Wednesday, May 23, 2012

The agony of empathy

My wife and I were in New York recently, and as part of our week-long whirlwind of art, artisanal donuts and culture, we went to see School of Seven Bells play live.

As is now the case, not quite half the audience spent a considerable amount of time taking photos or shooting video of the concert with their smartphones. I'm old enough to remember a pre-cellphone era when cameras were banned from concert venues, along with any kind of audio recording devices. The only people allowed to snap were professional photographers. Normal chumps like myself had to rely on their memories of the event. This is why we oldsters hang onto ticket stubs -- although those are slowly disappearing as well.

A year ago, I would have been truly annoyed at the Japanese woman (call her Mary) beside me who spent almost the entire concert taking photographs. Mary had a very expensive camera (not smartphone) with a heavy-duty lens, but due to her height (she was quite short) she had to keep putting the camera above her head and snap blindly. This was somewhat distracting and also somewhat confounding to me.

But it was no longer annoying, because I now try to tap into my empathy reserves. Thanks in part to my five-month stint at the CFC's Media Lab last year, coupled with my new employer's focus on design thinking, I'm trying to do a better job observing how people act in a given situation. I then try to figure out why they are acting the way they are. From this, I try to think of ways to augment or shape that natural behaviour in new and interesting ways.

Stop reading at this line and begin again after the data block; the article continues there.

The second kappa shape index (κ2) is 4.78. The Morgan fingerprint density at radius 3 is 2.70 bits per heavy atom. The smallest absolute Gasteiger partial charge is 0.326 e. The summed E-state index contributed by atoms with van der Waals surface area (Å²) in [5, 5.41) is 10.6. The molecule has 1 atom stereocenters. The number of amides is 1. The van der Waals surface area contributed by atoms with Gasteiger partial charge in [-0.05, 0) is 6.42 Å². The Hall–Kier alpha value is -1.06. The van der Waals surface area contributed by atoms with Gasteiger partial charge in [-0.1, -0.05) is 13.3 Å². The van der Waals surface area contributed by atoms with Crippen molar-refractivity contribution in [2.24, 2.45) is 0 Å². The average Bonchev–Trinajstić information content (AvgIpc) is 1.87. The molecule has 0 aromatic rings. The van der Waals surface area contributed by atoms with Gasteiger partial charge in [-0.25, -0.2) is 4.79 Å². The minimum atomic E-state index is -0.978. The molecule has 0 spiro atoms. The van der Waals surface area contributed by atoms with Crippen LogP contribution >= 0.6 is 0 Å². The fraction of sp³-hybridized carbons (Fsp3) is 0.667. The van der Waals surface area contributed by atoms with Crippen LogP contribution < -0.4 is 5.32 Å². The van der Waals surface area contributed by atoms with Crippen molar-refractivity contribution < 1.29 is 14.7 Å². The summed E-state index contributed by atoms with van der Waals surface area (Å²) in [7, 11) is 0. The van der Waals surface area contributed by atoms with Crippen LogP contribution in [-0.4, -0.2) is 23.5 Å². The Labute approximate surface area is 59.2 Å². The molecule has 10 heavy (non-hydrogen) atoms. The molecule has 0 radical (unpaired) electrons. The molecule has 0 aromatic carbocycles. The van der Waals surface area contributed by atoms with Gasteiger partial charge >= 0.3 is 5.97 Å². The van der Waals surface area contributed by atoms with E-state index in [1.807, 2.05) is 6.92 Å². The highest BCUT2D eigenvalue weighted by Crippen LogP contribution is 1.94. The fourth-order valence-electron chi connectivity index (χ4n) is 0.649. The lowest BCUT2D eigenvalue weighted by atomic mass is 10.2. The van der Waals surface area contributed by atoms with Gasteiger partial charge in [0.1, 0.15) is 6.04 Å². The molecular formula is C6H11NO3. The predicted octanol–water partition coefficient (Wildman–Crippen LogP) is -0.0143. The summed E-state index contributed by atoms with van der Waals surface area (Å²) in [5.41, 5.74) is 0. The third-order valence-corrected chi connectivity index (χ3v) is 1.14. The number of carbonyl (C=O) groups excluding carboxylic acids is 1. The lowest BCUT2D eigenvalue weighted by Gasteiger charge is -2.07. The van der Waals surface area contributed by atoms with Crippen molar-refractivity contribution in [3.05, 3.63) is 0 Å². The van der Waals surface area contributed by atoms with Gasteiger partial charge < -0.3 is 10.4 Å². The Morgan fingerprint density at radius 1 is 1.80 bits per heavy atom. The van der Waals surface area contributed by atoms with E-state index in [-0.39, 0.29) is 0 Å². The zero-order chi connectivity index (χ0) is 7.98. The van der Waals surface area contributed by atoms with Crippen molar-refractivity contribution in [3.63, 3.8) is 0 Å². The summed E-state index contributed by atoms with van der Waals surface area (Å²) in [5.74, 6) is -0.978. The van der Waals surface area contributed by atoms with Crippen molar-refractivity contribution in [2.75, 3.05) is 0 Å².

From my point of view, it's agonizing to realize that Mary's defining experience of attending the concert was getting the perfect photograph. She might not have been as "in the moment" as I was, but what she wanted from the concert was something very different than I did, and I need to be comfortable with that fact. Her perfect photograph will serve as the anchor point for a particular memory.

It is tempting to try and argue that there is only one proper way to experience a concert. I certainly had this thought when I saw The XX two years ago at the Phoenix. Along with the smartphone photo bugs, there were a surprising number of people texting their friends or sharing their reactions on social media. Personally I would find this disruptive as all hell, but to the texters and the tweeters, the concert would have less value and meaning if it wasn't shared with others. My experience and their experience of that same concert was certainly very different, but it's tricky to get into a debate about which approach is quote-unquote better.

Getting back to empathy, one goal might be to find a way to further enhance the experience of those who like to take photos during concerts, without this detracting from those who decide to not obsessively document the show. After the concert, my wife and I brainstormed some ideas. For example, in the near future you might be able to instantly send your concert photos to a public cloud service that projects those images on a screen behind the band, moments after the photo is taken. Or the band could assemble a stop-motion video for each song they play live using the various photos taken at a show -- they could even take advantage of time-stamping and other metadata embedded in each photo to accomplish this. And since the various photos would all be taken with different cameras, different filters and from different angles and parts of the room, you'd get a unique, kaleidoscopic, crowd-sourced visual document of the concert.

Those who chose not to take photos could visit the band's website the next day and compare their experience with the photographic jigsaw. This would be great, since there was one very talented guy taking some amazing photos with his smartphone. I'd love to see those.

Empathy is not an easy thing to deploy, but it can take you in interesting new directions. What's important to me, however, is that you can still insert critical judgement into this process. It might be delayed or deferred, but not every new development is necessarily better.

And yes, I took a few photos. Three actually. For whatever reason I'm still not comfortable snapping constantly during a concert. Here's the best of the bunch.